Tennessee convened a gathering of five double-figure scorers Sunday afternoon and Angie Bjorklund wasn’t among them.
The senior women’s basketball sharpshooter shouldn’t stew over being left out. Instead, she ought to be relieved over the prospects of more help.
Led by Shekinna Stricklen’s 18 points, No. 4 Tennessee overwhelmed Arizona State 80-64 before a crowd of 12,229 at Thompson-Boling Arena. Glory Johnson had 14 points, along with a game-high 15 rebounds. Taber Spani and Kamiko Williams each scored 12 and Meighan Simmons had 10 as the Lady Vols (4-0) tore through a defense that had been allowing 46.5 points per game on average.
Despite a depleted post presence, the Lady Vols managed to score half of their points from the foul-lane area. And they didn’t pad their output with 3-pointers, making just three of 13 attempts.
Bjorklund, UT’s leading returning scorer, missed her four 3-point attempts and shot 2-for-7 in scoring four points. No matter, her teammates had the scoring essentials covered.
“That’s a great asset to have on a team,’’ Williams said of UT’s scoring balance, “because last year we looked to Angie all the time and expected her to score when we needed it. We don’t have to go to one person. We can run sets for different people and eventually that will open up shots for Angie because she doesn’t have to work as hard.”
The Lady Vols apparently did enough on defense to satisfy coach Pat Summitt. She was in a better mood than after Thursday game’s against Virginia, when the Cavaliers made their first eight shots. UT held Arizona State (2-1) without a point for a span of 8 minutes, 41 seconds heading into halftime, opening a 33-18 lead in the process.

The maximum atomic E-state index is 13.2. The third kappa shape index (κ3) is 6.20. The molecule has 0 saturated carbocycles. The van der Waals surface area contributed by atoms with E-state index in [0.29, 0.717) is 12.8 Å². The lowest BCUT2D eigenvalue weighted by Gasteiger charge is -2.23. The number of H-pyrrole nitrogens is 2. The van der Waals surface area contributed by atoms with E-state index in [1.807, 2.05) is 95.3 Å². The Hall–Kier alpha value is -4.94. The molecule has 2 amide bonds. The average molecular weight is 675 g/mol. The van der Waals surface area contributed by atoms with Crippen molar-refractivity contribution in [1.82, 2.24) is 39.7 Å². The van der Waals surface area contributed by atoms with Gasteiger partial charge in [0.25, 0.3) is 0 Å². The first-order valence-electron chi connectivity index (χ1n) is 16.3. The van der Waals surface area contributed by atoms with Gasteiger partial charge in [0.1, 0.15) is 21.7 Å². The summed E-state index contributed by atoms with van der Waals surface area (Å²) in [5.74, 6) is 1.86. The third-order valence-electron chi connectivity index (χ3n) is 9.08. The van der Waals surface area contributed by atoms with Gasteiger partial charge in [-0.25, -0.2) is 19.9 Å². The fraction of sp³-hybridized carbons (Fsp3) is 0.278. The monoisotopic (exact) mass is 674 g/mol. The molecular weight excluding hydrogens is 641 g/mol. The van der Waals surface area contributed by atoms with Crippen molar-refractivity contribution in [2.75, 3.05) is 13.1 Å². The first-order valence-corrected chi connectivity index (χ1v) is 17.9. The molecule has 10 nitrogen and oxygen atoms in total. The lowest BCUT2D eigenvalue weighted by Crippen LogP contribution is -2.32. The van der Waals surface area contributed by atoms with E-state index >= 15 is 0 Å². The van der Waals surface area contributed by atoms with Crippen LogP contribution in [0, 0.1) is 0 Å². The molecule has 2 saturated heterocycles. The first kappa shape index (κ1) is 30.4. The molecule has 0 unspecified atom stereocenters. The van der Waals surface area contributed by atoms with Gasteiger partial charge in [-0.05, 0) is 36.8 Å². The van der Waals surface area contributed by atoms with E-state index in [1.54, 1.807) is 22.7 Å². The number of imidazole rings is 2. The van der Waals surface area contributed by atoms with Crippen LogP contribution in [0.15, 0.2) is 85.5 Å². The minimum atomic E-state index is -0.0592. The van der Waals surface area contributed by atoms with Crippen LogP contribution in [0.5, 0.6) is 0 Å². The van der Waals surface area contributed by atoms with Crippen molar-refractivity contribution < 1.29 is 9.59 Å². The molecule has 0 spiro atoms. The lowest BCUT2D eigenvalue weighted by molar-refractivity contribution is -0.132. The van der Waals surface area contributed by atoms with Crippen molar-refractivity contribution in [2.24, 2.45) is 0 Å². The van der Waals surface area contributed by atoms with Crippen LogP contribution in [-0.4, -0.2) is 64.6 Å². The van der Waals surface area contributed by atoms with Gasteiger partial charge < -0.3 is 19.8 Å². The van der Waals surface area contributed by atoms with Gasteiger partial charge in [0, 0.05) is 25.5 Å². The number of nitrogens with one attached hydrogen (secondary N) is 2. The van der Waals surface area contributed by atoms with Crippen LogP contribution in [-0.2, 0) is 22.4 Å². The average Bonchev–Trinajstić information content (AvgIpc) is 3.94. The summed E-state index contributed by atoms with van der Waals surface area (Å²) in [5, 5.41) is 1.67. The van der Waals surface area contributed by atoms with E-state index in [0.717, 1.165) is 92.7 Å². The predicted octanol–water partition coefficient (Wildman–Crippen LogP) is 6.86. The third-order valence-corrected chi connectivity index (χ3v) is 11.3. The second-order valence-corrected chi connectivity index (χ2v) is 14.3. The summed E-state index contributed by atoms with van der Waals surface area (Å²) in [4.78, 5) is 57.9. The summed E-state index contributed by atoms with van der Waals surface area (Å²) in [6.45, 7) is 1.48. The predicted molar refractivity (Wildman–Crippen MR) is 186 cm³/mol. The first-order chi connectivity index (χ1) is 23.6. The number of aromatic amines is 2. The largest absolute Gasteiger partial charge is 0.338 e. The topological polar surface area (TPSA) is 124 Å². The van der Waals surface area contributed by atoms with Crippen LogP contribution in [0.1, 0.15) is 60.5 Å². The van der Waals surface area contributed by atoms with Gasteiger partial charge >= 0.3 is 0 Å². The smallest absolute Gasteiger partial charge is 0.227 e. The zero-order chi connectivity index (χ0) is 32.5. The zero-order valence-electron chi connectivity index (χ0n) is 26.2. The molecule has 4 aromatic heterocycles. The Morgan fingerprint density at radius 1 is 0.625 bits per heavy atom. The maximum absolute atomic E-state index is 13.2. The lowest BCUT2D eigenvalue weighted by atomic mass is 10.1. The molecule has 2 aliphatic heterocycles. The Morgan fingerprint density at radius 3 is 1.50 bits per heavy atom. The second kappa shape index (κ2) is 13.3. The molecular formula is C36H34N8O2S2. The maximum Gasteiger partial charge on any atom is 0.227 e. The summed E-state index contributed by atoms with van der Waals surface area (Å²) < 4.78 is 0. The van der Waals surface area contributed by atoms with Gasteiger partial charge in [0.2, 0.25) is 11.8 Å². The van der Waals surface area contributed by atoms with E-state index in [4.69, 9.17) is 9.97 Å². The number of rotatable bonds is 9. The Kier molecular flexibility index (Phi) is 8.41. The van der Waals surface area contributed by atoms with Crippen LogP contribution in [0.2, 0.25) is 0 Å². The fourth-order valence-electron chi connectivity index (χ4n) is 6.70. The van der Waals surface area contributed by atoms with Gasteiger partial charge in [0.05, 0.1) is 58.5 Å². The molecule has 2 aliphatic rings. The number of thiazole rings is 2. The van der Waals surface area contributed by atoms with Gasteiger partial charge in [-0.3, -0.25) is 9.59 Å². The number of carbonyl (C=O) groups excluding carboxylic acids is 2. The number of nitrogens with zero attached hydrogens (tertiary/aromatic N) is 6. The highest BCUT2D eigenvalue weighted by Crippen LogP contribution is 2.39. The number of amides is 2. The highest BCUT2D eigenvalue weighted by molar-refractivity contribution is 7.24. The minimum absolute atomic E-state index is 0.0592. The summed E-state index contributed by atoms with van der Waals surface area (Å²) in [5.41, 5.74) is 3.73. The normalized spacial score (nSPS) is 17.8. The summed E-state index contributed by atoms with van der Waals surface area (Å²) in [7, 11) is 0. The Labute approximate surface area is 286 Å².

With Johnson manning the front of a zone press, UT coaxed nine turnovers out of the Sun Devils during the scoreless stretch.
“I just think about Friday’s practice,’’ Stricklen said. “It was just ‘You’re going to play defense, or they’re going to take you out.’ I think that’s what we carried over into the game.”
Summitt acknowledged, of all people, Williams. The sophomore guard contributed two steals to the aforementioned pivotal stretch.
“Kamiko has been able to play longer minutes,’’ Summitt said. “As a freshman, she had been in two minutes and we’d pull her. Now, even with fatigue, she can push through it and help us even when she’s tired.”
The second half played out like a different game. The Lady Vols were whistled for 13 fouls and the Sun Devils took advantage by converting 16 of 19 free-throw attempts and scoring 46 points. UT answered with 47, shooting 57.6 percent from the floor against a team that normally limits the opposition to 32.7 percent accuracy.
“I was just very disappointed in our defense,’’ Arizona State coach Charli Turner Thorne said. “We’re not a team that is a score-more team.”
Summitt, on the other hand, was satisfied with the work of UT’s smaller lineup, whose players were looking up to Arizona State’s taller post players.
The Lady Vols might have to make the strategy work for the time being. Forward Vicki Baugh, who has mobility issues, sat out a third straight game. Center Kelley Cain didn’t play in the second half because of stiffness. Fellow post Alyssia Brewer still is recovering from Achilles tendon surgery.
The 6-foot-3 Johnson scored 13 of her points in the second half — all from either close range or the foul line. Lady Vol Alicia Manning chipped in four points and grabbed all six of her rebounds after the break. The 6-1 forward outmaneuvered 6-5 defender Becca Tobin to score one of her baskets.
The Lady Vols could’ve done more scoring damage if they had shot better than 53.6 percent (15-for-28) from the foul line.
“We will be shooting a lot (today); they have to get in extra shots,’’ Summitt said. “There’s no excuse. We’ve got Pratt Pavilion. We’ve got Thompson-Boling Arena.”
The shooting will be part of today’s practice. The Lady Vols depart Tuesday for the Paradise Jam in the U.S. Virgin Islands.